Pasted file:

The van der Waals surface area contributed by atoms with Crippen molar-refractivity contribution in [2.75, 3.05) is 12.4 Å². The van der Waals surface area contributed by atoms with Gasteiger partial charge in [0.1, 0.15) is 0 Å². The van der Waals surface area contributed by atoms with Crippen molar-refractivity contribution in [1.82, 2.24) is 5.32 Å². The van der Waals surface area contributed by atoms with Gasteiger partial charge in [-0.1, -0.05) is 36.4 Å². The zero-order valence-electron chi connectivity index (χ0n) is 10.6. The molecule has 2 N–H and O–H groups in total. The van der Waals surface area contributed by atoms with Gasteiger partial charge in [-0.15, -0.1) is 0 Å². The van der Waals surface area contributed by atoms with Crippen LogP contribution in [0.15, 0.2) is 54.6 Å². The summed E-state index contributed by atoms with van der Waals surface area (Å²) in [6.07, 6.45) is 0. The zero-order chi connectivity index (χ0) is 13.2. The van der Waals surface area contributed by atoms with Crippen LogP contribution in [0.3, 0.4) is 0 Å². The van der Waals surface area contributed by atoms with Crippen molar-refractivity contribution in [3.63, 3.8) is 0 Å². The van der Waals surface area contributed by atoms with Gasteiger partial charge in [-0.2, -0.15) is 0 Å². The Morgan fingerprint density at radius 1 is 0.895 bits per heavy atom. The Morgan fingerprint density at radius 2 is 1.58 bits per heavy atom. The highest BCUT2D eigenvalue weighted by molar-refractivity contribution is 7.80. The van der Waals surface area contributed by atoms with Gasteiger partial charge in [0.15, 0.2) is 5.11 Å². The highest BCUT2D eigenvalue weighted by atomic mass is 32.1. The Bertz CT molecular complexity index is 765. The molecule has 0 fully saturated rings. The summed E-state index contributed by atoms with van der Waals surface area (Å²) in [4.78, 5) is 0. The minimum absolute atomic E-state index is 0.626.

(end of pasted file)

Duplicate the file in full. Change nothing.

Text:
The van der Waals surface area contributed by atoms with Crippen molar-refractivity contribution in [2.75, 3.05) is 12.4 Å². The van der Waals surface area contributed by atoms with Gasteiger partial charge in [0.1, 0.15) is 0 Å². The van der Waals surface area contributed by atoms with Crippen molar-refractivity contribution in [1.82, 2.24) is 5.32 Å². The van der Waals surface area contributed by atoms with Gasteiger partial charge in [-0.1, -0.05) is 36.4 Å². The zero-order valence-electron chi connectivity index (χ0n) is 10.6. The molecule has 2 N–H and O–H groups in total. The van der Waals surface area contributed by atoms with Gasteiger partial charge in [-0.15, -0.1) is 0 Å². The van der Waals surface area contributed by atoms with Crippen LogP contribution in [0.15, 0.2) is 54.6 Å². The summed E-state index contributed by atoms with van der Waals surface area (Å²) in [6.07, 6.45) is 0. The zero-order chi connectivity index (χ0) is 13.2. The van der Waals surface area contributed by atoms with Crippen LogP contribution in [0.3, 0.4) is 0 Å². The van der Waals surface area contributed by atoms with Crippen molar-refractivity contribution in [3.63, 3.8) is 0 Å². The van der Waals surface area contributed by atoms with Gasteiger partial charge in [-0.2, -0.15) is 0 Å². The Morgan fingerprint density at radius 1 is 0.895 bits per heavy atom. The Morgan fingerprint density at radius 2 is 1.58 bits per heavy atom. The highest BCUT2D eigenvalue weighted by molar-refractivity contribution is 7.80. The van der Waals surface area contributed by atoms with Gasteiger partial charge in [0.15, 0.2) is 5.11 Å². The highest BCUT2D eigenvalue weighted by atomic mass is 32.1. The Bertz CT molecular complexity index is 765. The molecule has 0 fully saturated rings. The summed E-state index contributed by atoms with van der Waals surface area (Å²) in [4.78, 5) is 0. The minimum absolute atomic E-state index is 0.626.